Most big companies start with a fairly simple product or service. It has a utility, and enough people buy it to make the company rich. Then it diversifies to include things that it initially never thought it would sell.

Amazon is clearly the most famous example of how inception doesn’t control evolution.

It began as a mere online bookseller in 1995. Amazon’s cloud-computing business now generates more than half its total operating income. Buy anything from Amazon or not, if you use Netflix, Airbnb, Coursera or SoundCloud, or even see exciting images from NASA’s Mars Curiosity Rover, you probably add a dollar to Amazon’s kitty.

Facebook’s former head of growth and now a vocal investor, Chamath Palihapitiya, said, of all the money that he invests into companies, about 16 per cent goes directly into Amazon’s coffers for data hosting. Despite being very complex in its structure and range of activities, the logic of how Amazon makes its billions is comprehensible. So is the same for Apple, Microsoft, Facebook, Google and most companies in the world.

But this linearity of make/invent stuff and sell stuff to make money is a reductionist model of understanding how capitalism works. Bill Gates once mentioned at the Economic Club of Washington DC that being the product guy who loved creating real software for computers, he was at first highly sceptical of meeting with Warren Buffet, because buying and selling stocks wasn’t a real value-addition activity for him. They later became great friends, with Warren Buffet now regularly donating to Gates’s philanthropy foundation.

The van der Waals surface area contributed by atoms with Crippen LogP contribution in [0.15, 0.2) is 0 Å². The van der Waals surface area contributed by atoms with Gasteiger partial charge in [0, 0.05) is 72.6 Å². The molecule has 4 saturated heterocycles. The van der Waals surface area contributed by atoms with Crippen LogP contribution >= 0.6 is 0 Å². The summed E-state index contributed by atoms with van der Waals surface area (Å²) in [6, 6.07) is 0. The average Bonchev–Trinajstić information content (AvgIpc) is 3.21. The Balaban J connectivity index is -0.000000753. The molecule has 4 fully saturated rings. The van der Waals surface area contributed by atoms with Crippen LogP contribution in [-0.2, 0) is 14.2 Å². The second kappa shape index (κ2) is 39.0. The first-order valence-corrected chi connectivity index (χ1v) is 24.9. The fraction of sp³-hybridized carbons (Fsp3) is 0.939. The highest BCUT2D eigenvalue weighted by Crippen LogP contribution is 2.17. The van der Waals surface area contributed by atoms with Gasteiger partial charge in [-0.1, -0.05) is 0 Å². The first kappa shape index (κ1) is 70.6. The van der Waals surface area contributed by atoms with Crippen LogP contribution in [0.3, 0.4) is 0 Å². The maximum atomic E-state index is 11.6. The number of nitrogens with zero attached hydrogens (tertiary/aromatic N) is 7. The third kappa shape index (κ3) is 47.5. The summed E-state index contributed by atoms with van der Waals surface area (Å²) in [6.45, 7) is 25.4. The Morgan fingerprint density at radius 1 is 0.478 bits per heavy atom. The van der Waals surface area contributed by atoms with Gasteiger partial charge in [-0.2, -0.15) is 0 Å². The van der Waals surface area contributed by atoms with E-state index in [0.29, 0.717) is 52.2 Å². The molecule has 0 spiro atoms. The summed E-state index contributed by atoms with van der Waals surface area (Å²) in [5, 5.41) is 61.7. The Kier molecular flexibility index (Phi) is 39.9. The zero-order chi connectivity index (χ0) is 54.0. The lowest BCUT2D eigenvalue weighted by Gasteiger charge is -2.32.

Especially for those of us who grow up in resource-scarce societies, making sense of where the money comes from is one of the first questions.

Our model for thinking about wealth is that of a kirana store (grocery store): you sell at more than what you bought for or incurred to produce. Utility and unit economics are not exactly bad questions, but they can be misplaced in the series of steps towards building businesses. The Hong Kong metro system versus the Delhi Metro can help explain the case.

The basic function of any mass-transit system is to help people move around. We pay for the ticket, and the transport authority uses the money to keep the system running. The conundrum with this is that the per-passenger costs of a well-maintained metro system are pretty high. Even at high-capacity utilisation (Japan rush-hour videos anyone?), you will need to charge a price that badly pinches the middle-class pocket. And if most people can’t afford your metro, what’s the point of running it anyway?

But this is the least creative way to understand a business model. The amount of money recovered from tickets for the operation cost is called the farebox recovery ratio (FRR), and this is just one way of making money from a mobility system. Apart from an FRR of over 150 per cent, the Hong Kong metro, run by the Mass Transit Railway (MTR) Corporation, owes its spectacular success to the unique “rail-plus-property” model.

In a dense urban area, transit can be of special commercial value. Half of the system’s eighty-seven stations have buildings at the top, amounting to 13 million square metres of floor area. The company captures a good part of the wealth by acquiring land-development rights from the government for areas surrounding the station at pre-metro rates. After building the rail line, it partners with developers to create infrastructure on that land.